An Analysis of the Dialogue between D. Juan and D. Pedro

Don Juan is a well-known legend and has featured in many literary and musical works. Such works include; Moliere's play Dom Juan, ou Le Festin de pierre (1665), Mozart's opera Don Giovanni (1787), Lord Byron's unfinished poem Don Juan (1819-1824) and George Bernard Shaw's Man and Superman (1903). The traditional depiction of Don Juan is that he is very arrogant and damned. However, in the passage discussed below, he is portrayed as a different person. He is described as a naïve, passive young and responsible young man who is being seduced, instead of being the seducer. In this passage, Don Juan is the narrator and has a very distinctive voice. He portrays himself as cynical and weary of the world. Most of the time, he does not agree with the story thus digresses a little bit. He stresses his age and deliberately makes the narrator a hero. He makes the readers think more about the story as he exploits the way the poem identifies with its creator. The form of the poem is mock-epic. Epics are usually long narrative poems about significant events or influential people. The dedication is lengthy, though it was suppressed in Byron's own lifetime. This essay intends to explain the themes in this passage and their place in Spanish society at the time and as well as some analysis on the style of writing.

The main theme is the theme of Seduction; and here, men are brought out as individuals who seduce with looks, movements, gestures, voices, sounds and sighs, words of promises and even stories. Seduction involves a set of actions that are done jointly. They are never random gestures as this will not capture the wanted art of seduction. In Spanish culture, seduction should be done through culturally prescribed codes. Gestures or promises that are meant to seduce should be done in a certain order. It must follow a prescribed form, and a specific language should be used or else the seduction process will not succeed. Above all, for a seducer to succeed, he must persuade the audience, or else it will be considered that there is no seduction (Felman, S., 2003, 45).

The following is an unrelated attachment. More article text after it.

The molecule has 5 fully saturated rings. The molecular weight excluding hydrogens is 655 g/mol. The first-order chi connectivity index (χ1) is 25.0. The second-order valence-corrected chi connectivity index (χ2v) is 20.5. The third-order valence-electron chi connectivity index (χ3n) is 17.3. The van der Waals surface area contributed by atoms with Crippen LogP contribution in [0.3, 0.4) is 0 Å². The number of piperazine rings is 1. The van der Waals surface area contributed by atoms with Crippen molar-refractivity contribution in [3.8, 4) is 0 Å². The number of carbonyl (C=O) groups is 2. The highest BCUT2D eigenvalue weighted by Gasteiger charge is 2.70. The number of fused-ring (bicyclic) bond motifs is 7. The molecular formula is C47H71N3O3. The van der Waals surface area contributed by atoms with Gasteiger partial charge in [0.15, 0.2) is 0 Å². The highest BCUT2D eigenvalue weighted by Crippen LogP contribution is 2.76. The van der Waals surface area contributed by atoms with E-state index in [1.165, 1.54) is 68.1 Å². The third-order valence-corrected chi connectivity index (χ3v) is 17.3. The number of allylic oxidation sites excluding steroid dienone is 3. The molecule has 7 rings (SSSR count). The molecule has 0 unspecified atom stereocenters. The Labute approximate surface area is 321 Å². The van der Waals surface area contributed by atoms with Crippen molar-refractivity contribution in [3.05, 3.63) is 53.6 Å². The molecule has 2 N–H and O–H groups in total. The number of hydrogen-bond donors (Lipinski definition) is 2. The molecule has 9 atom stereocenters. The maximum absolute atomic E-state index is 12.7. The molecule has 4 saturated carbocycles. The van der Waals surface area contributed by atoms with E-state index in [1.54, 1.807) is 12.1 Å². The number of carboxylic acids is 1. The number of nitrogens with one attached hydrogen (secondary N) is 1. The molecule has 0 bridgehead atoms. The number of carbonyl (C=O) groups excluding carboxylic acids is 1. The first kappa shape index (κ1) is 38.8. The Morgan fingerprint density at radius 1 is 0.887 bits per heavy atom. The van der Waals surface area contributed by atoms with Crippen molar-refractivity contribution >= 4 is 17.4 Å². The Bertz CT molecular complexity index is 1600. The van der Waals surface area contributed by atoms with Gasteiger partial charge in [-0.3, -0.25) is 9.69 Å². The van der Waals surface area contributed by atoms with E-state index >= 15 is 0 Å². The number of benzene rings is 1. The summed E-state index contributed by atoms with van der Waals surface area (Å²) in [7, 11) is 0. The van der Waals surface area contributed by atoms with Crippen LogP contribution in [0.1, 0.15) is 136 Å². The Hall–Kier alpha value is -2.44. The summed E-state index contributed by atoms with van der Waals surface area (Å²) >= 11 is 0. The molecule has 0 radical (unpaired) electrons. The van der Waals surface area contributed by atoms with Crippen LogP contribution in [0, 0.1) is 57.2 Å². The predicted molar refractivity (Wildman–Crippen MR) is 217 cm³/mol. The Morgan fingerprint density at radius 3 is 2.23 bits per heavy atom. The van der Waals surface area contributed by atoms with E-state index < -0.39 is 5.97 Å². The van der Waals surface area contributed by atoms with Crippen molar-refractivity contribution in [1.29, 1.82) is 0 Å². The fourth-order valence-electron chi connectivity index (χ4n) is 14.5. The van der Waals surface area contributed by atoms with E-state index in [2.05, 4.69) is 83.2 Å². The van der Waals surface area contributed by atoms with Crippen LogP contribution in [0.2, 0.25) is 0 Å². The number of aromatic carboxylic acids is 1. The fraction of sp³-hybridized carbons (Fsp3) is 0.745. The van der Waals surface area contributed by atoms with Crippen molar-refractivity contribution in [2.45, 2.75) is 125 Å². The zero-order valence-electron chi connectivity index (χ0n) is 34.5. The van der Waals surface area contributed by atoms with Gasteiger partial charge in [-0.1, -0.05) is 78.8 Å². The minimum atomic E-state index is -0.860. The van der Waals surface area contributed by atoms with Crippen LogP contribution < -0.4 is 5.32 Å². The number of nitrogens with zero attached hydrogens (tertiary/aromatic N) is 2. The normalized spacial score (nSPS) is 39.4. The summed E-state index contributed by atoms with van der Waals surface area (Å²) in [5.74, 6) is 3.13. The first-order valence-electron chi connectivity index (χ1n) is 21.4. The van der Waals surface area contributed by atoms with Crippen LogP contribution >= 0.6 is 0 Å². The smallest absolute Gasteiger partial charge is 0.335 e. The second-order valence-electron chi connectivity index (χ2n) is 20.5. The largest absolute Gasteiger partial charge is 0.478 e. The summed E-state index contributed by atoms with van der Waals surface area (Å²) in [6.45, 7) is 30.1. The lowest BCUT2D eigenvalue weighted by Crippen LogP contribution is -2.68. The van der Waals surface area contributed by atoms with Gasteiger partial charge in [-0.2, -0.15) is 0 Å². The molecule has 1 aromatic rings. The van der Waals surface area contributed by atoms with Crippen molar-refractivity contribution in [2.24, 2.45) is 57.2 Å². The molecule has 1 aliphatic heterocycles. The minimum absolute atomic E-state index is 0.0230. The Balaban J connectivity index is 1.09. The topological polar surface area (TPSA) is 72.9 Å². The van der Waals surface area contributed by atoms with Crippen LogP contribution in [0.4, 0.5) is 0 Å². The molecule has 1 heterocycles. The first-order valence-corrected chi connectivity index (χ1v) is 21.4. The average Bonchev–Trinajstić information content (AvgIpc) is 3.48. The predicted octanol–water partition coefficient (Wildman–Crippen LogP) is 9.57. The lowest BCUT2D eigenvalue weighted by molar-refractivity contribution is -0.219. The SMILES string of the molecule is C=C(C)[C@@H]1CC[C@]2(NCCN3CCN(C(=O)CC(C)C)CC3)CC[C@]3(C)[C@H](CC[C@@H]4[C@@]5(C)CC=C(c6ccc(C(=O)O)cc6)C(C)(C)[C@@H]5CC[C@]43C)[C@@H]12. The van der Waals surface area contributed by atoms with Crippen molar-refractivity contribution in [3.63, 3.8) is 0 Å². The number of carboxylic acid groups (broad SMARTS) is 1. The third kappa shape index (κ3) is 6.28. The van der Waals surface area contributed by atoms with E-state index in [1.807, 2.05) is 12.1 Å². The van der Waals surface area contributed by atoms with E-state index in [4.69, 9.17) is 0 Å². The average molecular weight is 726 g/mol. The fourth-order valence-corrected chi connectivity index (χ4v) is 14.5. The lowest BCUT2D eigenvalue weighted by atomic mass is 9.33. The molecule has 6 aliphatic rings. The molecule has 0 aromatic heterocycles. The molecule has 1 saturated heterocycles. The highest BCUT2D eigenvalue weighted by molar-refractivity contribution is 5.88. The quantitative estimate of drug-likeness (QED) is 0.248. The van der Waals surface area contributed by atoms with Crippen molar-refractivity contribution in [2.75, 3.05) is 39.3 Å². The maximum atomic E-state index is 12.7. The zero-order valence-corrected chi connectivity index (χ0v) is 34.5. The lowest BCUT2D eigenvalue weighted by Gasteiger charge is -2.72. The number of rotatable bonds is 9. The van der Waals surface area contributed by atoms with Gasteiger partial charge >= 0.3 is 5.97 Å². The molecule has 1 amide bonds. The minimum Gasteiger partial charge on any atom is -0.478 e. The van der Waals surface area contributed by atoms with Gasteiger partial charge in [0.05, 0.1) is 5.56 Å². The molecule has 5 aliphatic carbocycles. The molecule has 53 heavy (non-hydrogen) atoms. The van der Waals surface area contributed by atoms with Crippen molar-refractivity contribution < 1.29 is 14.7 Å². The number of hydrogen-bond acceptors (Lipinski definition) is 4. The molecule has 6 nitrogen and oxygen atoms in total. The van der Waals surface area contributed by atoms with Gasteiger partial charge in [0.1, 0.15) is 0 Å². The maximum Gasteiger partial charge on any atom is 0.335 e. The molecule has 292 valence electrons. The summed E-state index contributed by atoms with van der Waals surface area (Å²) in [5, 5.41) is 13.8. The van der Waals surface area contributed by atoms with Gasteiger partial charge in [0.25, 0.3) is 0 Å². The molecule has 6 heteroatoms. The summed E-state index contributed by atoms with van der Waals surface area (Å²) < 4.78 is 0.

Another theme is that of the law. The Spanish culture has a legal process whenever there is an infringement of promises. Such cases are usually prosecuted in church courts. For a suit to be instituted, a certain formula had to be followed and it merely involved copying the complaint word by word, filling in the names of the parties involved and filling in the name of the lawyer of the suit at the end of the petition. However, the Spanish law looked deeply at the sequence of events rather than the rhetorical tactics.  The passage reads, "The legal phrases reflect an explicit cultural construct of seduction, the conviction that sexual activity from a woman's being deceived."

Moreover, culture has been depicted in this passage. A cultural analysis, either done through history or sociology, has addressed questions of how and why and this is because,“cultural analysis deals with the motivations, emotional expectations, and sys

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